Property owners upset about the prospect of a 27-mile-long trail along an old rail line from Orchard Park to Ashford have reason to rest easy.
If the past is an accurate guide, users of the trail will be busy engaging in healthy, recreational activities while enjoying nature and, hopefully stopping into mom and pop businesses along the way. Many of these same concerned neighbors might step out of their own homes along the trail and get to know each other better.
Erie Cattaraugus Rail Trail’s website cites statistics that trails such as this have “significantly lower crime rates than the communities they are located in.” It credibly contends that a utilized trail is less of a “crime magnet” than is an abandoned rail corridor. Rather than attracting “peeping toms,” the increased activity would likely attract good Samaritans willing to inform law enforcement and neighborhoods about any suspicious activity.
This is not to say nothing bad ever happens on trails. Who doesn’t remember the horrible slayings along the Clarence bike path and subsequent case of mistaken identity that allowed the real perpetrator to remain at large before being caught years later? Yet, crime – heinous or minor – is a rarity, according to trail advocates who offer evidence.
Still, some residents worry, including those in upscale subdivisions in Orchard Park and rural landowners in Ashford. News staff reporter Barbara O’Brien spoke to some of these residents.
Sandy Artim and her husband built a house on Curley Drive in the Independence Heights subdivision of Orchard Park 30 years ago and are none too pleased: “When we built the house, we signed up for the tracks. That’s one of the reasons we moved here.”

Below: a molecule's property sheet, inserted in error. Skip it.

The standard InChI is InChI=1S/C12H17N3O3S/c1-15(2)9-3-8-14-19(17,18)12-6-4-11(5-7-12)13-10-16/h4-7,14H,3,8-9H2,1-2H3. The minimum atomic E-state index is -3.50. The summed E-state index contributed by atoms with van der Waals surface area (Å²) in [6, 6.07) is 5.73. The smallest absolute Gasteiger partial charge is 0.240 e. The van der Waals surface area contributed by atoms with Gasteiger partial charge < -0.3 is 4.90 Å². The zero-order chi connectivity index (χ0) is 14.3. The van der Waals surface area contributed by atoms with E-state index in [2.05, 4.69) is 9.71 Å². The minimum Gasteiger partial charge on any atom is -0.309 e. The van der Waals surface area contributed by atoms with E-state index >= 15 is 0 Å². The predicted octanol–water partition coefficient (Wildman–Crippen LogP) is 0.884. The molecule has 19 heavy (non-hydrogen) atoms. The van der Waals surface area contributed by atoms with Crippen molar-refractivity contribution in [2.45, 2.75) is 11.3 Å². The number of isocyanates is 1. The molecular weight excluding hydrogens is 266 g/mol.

The Buffalo & Pittsburgh Railroad’s decision to grant a 49-year lease, with five 10-year extensions built in, to the nonprofit Erie Cattaraugus Rail Trail has the couple steaming. Instead of the two trains a day that once rumbled down the tracks – they stopped in 1996 – they and others are contemplating people intruding on their privacy.
The Erie Cattaraugus Rail Trail organization says it takes seriously its responsibility to try to convince homeowners that a trail is better than the abandoned trail bed they now have. Trail advocates worked more than a decade to get the right of way, but it has been less than six months since the easement agreement was signed.
The next step is for the trail group to select a design firm which, according to Deborah Fenn, co-chairwoman of the trail board, will delve into each property owner’s concerns. It needs to do that, and in a public way. That’s the best path to building support.
Local leaders are lining up behind constituent concerns. Four towns came out against the trail 10 years ago: Aurora, Colden, Concord and Ashford. Although the Town of Orchard Park passed a resolution “strongly” supporting the trail in 2008, Supervisor Patrick J. Keem says, “The world in 2008 is a lot different than today.” People who bought property were not told that there could be a rail trail and now there might be.
It is a lot for some to take in, but worried residents should consider other examples. The Tonawanda Rails to Trails initiative offers a local illustration. Opened a couple of years ago, the trail has been a huge success. It didn’t take long before families, friends, neighbors and, yes, strangers began using the trail for exercise and camaraderie. Town Engineer James Jones said crime on the trail “has not been a major issue.”
In fact, some real estate agents use it as a selling point.
Concerns should be addressed but, with all due respect to the people living along the planned 27-mile-long trail, this change should be welcome.